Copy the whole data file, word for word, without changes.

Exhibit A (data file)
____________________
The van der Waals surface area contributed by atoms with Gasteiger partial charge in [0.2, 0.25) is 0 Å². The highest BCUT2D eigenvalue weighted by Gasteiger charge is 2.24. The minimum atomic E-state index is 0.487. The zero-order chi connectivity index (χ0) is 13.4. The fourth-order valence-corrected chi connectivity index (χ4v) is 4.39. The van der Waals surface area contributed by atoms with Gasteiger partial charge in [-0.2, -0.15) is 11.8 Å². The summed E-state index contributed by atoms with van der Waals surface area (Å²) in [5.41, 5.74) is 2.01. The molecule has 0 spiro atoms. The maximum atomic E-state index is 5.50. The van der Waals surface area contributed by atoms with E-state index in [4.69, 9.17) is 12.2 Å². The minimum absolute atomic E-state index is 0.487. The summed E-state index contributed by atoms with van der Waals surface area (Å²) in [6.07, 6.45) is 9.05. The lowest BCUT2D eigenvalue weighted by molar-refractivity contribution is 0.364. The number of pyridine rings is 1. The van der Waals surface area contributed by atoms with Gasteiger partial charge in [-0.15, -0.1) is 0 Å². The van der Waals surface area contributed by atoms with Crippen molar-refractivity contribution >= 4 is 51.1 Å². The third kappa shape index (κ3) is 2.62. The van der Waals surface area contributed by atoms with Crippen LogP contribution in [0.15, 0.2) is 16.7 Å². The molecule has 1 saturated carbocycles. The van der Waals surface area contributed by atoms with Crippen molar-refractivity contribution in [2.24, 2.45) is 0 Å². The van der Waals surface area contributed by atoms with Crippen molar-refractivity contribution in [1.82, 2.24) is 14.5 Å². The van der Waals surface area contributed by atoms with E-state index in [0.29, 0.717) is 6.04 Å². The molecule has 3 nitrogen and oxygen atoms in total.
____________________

The van der Waals surface area contributed by atoms with Gasteiger partial charge in [0.2, 0.25) is 0 Å². The highest BCUT2D eigenvalue weighted by Gasteiger charge is 2.24. The minimum atomic E-state index is 0.487. The zero-order chi connectivity index (χ0) is 13.4. The fourth-order valence-corrected chi connectivity index (χ4v) is 4.39. The van der Waals surface area contributed by atoms with Gasteiger partial charge in [-0.2, -0.15) is 11.8 Å². The summed E-state index contributed by atoms with van der Waals surface area (Å²) in [5.41, 5.74) is 2.01. The molecule has 0 spiro atoms. The maximum atomic E-state index is 5.50. The van der Waals surface area contributed by atoms with E-state index in [4.69, 9.17) is 12.2 Å². The minimum absolute atomic E-state index is 0.487. The summed E-state index contributed by atoms with van der Waals surface area (Å²) in [6.07, 6.45) is 9.05. The lowest BCUT2D eigenvalue weighted by molar-refractivity contribution is 0.364. The number of pyridine rings is 1. The van der Waals surface area contributed by atoms with Gasteiger partial charge in [-0.15, -0.1) is 0 Å². The van der Waals surface area contributed by atoms with Crippen molar-refractivity contribution >= 4 is 51.1 Å². The third kappa shape index (κ3) is 2.62. The van der Waals surface area contributed by atoms with Crippen LogP contribution in [0.15, 0.2) is 16.7 Å². The molecule has 1 saturated carbocycles. The van der Waals surface area contributed by atoms with Crippen molar-refractivity contribution in [2.24, 2.45) is 0 Å². The van der Waals surface area contributed by atoms with Crippen molar-refractivity contribution in [1.82, 2.24) is 14.5 Å². The van der Waals surface area contributed by atoms with E-state index in [0.29, 0.717) is 6.04 Å². The molecule has 3 nitrogen and oxygen atoms in total.